The Dawn of Personal Health Technology | Hair Loss treatments Webster Tx

There is a must-read article at Forbes by Mark P. Mills: Tricorder Update — Social Medicine is the Next Big Thing After Social Media. By any chance if you are looking for ” Hair Loss treatments Webster Tx “, get in touch with “” – they are the best in their business.

Mills grabbed my attention right out of the gate:

You want a vision for the future of health care? Don’t look to policymakers and regulators. Look to innovators and innovations.

He goes on to describe one company’s (Scanadu) vision of the consumer Tricorder:

…patient-centric healthcare as a personal information service, in your control – in your hands – amplified by the Cloud.

We hear a lot about “patient-centric health care” these days, but it often leads to the same old centralized, top-down health care. Mills dispels such notions:

As we push more knowledge and control back to consumers – keeping otherwise largely healthy people away from expensive facilities – people become healthier and happier, and costs will come down. The Tricorder capabilities will also enhance outpatient monitoring and care — the latter perhaps the most challenging Achilles’ heal buried in medical costs.

I don’t understand why Mills calls this “Social Medicine.” The Tricorder is personal health technology, and the type of medicine it portends is personal medicine (rather than personalized medicine). There is certainly a social component to PatientsLikeMe, but its primary value is decentralizing information about medical conditions, treatments, and health care providers.

Mills is right: We should not look to policymakers and regulators to create more effective and cost-effective health care. But the Tricorder will only achieve its full potential if policymakers and regulators get out of the way and stay out of the way. A long, hard battle lies ahead.

The War On Life-Saving Medical Technology

Many of our leaders emphasize the need for more corporate social responsibility. Companies shouldn’t just pursue profits–they should contribute to the common good. But if that’s the case, why did the Obama administration with the support of congressional Democrats impose a punitive tax on makers of medical devices?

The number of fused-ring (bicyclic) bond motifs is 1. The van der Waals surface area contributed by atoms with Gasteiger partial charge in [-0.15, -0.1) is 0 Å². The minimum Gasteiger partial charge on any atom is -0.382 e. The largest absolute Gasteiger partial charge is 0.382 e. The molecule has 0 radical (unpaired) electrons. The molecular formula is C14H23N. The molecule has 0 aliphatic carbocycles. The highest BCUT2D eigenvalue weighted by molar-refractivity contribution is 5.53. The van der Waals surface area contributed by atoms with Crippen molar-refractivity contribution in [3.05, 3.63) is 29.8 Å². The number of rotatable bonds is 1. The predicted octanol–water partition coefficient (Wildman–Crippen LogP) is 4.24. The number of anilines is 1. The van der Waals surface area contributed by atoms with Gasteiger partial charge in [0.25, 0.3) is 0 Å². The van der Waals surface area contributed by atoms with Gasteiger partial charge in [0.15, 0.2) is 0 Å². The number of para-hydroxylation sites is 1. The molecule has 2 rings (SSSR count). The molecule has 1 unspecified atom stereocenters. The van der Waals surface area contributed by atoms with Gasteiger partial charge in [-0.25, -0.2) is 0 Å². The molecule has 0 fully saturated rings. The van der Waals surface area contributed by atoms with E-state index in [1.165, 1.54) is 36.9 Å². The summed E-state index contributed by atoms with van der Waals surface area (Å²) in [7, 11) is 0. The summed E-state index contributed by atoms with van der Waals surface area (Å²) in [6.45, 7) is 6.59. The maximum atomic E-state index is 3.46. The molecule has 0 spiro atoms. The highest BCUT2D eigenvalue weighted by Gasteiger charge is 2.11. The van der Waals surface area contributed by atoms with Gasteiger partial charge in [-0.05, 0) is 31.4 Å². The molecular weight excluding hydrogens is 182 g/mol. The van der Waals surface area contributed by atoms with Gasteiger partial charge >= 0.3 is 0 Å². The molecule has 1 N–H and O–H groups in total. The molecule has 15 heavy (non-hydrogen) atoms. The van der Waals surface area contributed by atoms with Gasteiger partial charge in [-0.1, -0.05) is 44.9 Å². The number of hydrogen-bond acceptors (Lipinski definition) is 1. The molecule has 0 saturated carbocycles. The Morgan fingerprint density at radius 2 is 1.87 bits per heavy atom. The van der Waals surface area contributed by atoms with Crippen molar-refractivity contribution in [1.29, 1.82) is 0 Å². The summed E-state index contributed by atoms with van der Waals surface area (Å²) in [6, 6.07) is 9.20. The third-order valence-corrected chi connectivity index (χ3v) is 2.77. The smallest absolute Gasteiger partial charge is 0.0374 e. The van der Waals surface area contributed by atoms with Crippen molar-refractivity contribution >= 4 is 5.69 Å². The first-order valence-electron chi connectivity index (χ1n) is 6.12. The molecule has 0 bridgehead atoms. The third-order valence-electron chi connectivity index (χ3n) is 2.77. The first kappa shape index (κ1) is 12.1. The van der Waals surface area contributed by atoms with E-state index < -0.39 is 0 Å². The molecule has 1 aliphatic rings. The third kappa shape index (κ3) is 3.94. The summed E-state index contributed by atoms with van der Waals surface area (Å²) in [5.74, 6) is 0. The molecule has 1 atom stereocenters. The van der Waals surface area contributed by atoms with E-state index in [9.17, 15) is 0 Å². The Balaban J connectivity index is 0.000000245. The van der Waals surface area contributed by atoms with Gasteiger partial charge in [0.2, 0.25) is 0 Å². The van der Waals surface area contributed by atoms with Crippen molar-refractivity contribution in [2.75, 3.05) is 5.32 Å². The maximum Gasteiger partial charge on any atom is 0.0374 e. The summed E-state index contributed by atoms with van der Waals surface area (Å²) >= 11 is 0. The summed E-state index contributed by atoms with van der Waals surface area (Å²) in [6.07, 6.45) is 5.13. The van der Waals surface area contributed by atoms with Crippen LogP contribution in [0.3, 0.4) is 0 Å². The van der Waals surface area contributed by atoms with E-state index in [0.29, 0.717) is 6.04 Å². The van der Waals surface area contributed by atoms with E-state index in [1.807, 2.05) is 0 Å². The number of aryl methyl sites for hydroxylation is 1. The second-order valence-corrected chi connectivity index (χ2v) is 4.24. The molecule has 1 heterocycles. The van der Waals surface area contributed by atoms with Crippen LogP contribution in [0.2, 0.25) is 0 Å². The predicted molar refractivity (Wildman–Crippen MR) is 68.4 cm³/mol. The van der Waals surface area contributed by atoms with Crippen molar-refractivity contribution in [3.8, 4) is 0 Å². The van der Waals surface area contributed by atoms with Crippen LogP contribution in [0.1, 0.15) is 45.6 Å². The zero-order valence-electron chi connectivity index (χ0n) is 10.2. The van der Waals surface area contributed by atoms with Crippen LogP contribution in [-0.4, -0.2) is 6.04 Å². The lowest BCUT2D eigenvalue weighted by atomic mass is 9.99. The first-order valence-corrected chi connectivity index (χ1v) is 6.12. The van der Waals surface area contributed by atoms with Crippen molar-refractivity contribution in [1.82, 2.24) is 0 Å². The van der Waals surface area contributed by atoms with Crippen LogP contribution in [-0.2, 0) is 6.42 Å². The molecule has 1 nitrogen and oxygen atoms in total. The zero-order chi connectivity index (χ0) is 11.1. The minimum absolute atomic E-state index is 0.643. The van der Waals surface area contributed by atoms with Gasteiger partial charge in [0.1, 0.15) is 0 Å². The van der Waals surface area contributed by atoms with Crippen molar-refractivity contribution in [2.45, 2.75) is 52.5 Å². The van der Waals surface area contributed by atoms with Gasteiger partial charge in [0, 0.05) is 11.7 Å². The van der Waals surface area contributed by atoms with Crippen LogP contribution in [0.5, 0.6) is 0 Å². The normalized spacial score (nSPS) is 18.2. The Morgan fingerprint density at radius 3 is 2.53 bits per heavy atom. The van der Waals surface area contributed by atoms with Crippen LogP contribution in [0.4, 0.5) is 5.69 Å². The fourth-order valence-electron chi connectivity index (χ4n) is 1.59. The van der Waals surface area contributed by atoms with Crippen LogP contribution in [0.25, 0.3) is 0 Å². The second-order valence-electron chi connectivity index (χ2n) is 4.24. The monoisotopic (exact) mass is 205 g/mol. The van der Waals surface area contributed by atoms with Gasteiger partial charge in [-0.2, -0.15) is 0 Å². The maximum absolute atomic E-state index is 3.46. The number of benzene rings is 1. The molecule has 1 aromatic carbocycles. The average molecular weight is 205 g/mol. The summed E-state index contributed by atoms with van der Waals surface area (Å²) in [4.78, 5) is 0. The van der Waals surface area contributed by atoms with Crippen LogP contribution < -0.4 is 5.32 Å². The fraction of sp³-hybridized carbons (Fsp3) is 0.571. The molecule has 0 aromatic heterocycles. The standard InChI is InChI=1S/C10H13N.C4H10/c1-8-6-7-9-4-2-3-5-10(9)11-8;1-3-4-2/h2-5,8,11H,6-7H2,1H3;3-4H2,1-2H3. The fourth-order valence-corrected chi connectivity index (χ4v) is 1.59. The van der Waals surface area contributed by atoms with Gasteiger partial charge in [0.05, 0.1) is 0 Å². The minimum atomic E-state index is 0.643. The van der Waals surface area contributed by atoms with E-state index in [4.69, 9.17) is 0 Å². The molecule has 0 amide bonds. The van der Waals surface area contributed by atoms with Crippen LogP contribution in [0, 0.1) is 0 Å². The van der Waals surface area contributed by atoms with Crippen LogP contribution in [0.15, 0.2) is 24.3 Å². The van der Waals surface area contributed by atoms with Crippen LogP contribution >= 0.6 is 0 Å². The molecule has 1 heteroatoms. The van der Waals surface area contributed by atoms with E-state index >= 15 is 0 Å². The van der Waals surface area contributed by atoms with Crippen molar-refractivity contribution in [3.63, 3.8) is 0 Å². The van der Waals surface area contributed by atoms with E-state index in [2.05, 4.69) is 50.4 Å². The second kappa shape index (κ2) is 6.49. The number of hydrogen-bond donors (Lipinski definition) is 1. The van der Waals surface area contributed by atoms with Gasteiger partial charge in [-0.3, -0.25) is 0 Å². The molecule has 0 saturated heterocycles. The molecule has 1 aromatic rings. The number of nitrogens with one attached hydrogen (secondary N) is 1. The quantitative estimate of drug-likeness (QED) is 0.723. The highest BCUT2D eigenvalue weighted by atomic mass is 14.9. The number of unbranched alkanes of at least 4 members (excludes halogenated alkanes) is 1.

An OpEd in today’s Wall Street Journal (ObamaCare’s Killer Device Tax) by Henry I. Miller explains why this tax is destructive–particularly how it achieves the opposite of the administration’s claimed goals by discouraging jobs, manufacturing, and economic growth.

Miller points out that the tax is especially hard on the startups and small companies that are a source of so much innovation:

Many medical device companies have to ramp up sales before they become profitable. Due to the long, draconian and sometimes unpredictable regulatory process that must be negotiated before a product can be sold, it can take from $70 million to $100 million in total sales before these businesses make their first cent of profits. Nevertheless, they would have to pay the excise tax on their revenue.

Though I have to disagree with Miller on one point:

Anticipating the excise tax, several companies already have announced layoffs or withheld investments. Recent surveys show that medical technology executives are examining a host of other undesirable options, including passing along the added costs through price increases. Even if the market would tolerate that—which is surely questionable given the current pressure to drive down costs—it would, ironically, raise the costs of medical care. That was not supposed to be an outcome of ObamaCare.

Does anyone really believe that ObamaCare was designed to make medical care less expensive? If there is one thing that economists should be able to agree on, it’s that competition drives down prices. By making it harder for startups and small companies to succeed, the medical device tax will reduce competition and drive costs (and therefore prices) up.

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